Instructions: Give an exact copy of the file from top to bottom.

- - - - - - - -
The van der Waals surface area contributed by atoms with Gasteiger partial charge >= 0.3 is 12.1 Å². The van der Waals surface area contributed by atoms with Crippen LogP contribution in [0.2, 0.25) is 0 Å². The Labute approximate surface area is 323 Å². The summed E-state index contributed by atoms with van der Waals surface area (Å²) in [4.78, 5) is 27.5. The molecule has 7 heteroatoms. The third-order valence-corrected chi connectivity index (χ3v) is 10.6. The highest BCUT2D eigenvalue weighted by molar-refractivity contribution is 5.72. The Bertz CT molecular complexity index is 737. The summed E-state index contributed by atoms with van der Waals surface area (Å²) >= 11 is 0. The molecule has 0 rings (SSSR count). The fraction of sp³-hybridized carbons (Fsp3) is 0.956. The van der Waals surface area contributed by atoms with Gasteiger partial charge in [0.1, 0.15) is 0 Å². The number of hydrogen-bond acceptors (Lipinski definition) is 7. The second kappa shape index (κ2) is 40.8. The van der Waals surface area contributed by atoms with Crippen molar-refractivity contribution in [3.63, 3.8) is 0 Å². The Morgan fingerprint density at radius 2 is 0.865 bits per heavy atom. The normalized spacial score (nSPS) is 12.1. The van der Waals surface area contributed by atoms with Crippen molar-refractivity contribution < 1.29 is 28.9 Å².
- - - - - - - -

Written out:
The van der Waals surface area contributed by atoms with Gasteiger partial charge >= 0.3 is 12.1 Å². The van der Waals surface area contributed by atoms with Crippen LogP contribution in [0.2, 0.25) is 0 Å². The Labute approximate surface area is 323 Å². The summed E-state index contributed by atoms with van der Waals surface area (Å²) in [4.78, 5) is 27.5. The molecule has 7 heteroatoms. The third-order valence-corrected chi connectivity index (χ3v) is 10.6. The highest BCUT2D eigenvalue weighted by molar-refractivity contribution is 5.72. The Bertz CT molecular complexity index is 737. The summed E-state index contributed by atoms with van der Waals surface area (Å²) >= 11 is 0. The molecule has 0 rings (SSSR count). The fraction of sp³-hybridized carbons (Fsp3) is 0.956. The van der Waals surface area contributed by atoms with Gasteiger partial charge in [0.1, 0.15) is 0 Å². The number of hydrogen-bond acceptors (Lipinski definition) is 7. The second kappa shape index (κ2) is 40.8. The van der Waals surface area contributed by atoms with Crippen molar-refractivity contribution in [3.63, 3.8) is 0 Å². The Morgan fingerprint density at radius 2 is 0.865 bits per heavy atom. The normalized spacial score (nSPS) is 12.1. The van der Waals surface area contributed by atoms with Crippen molar-refractivity contribution < 1.29 is 28.9 Å².